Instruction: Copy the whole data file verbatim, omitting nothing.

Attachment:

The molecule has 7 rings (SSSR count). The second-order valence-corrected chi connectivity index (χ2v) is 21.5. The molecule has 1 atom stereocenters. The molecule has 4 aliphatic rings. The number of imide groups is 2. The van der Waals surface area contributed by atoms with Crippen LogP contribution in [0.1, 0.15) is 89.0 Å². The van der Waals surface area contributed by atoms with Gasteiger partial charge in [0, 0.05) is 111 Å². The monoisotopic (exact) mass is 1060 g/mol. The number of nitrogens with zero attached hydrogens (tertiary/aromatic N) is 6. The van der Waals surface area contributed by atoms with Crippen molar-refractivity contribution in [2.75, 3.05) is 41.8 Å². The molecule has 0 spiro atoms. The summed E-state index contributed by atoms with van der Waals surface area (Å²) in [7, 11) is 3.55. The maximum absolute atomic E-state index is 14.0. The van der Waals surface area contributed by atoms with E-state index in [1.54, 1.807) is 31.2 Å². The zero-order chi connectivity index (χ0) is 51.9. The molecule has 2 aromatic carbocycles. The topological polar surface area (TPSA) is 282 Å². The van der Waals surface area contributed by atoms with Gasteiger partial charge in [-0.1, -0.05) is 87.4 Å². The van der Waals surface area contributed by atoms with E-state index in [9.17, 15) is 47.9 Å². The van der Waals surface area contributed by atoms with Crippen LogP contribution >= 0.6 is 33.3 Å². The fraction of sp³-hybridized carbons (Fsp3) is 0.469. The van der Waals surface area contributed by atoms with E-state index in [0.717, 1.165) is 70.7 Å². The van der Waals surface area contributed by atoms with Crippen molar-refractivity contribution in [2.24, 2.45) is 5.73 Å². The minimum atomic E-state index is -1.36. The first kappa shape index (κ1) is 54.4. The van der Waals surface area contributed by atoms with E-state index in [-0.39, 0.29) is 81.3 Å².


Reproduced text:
The molecule has 7 rings (SSSR count). The second-order valence-corrected chi connectivity index (χ2v) is 21.5. The molecule has 1 atom stereocenters. The molecule has 4 aliphatic rings. The number of imide groups is 2. The van der Waals surface area contributed by atoms with Crippen LogP contribution in [0.1, 0.15) is 89.0 Å². The van der Waals surface area contributed by atoms with Gasteiger partial charge in [0, 0.05) is 111 Å². The monoisotopic (exact) mass is 1060 g/mol. The number of nitrogens with zero attached hydrogens (tertiary/aromatic N) is 6. The van der Waals surface area contributed by atoms with Crippen molar-refractivity contribution in [2.75, 3.05) is 41.8 Å². The molecule has 0 spiro atoms. The summed E-state index contributed by atoms with van der Waals surface area (Å²) in [7, 11) is 3.55. The maximum absolute atomic E-state index is 14.0. The van der Waals surface area contributed by atoms with E-state index in [1.54, 1.807) is 31.2 Å². The zero-order chi connectivity index (χ0) is 51.9. The molecule has 2 aromatic carbocycles. The topological polar surface area (TPSA) is 282 Å². The van der Waals surface area contributed by atoms with Gasteiger partial charge in [-0.1, -0.05) is 87.4 Å². The van der Waals surface area contributed by atoms with E-state index in [9.17, 15) is 47.9 Å². The van der Waals surface area contributed by atoms with Crippen LogP contribution >= 0.6 is 33.3 Å². The fraction of sp³-hybridized carbons (Fsp3) is 0.469. The van der Waals surface area contributed by atoms with E-state index in [0.717, 1.165) is 70.7 Å². The van der Waals surface area contributed by atoms with Crippen molar-refractivity contribution in [2.24, 2.45) is 5.73 Å². The minimum atomic E-state index is -1.36. The first kappa shape index (κ1) is 54.4. The van der Waals surface area contributed by atoms with E-state index in [-0.39, 0.29) is 81.3 Å².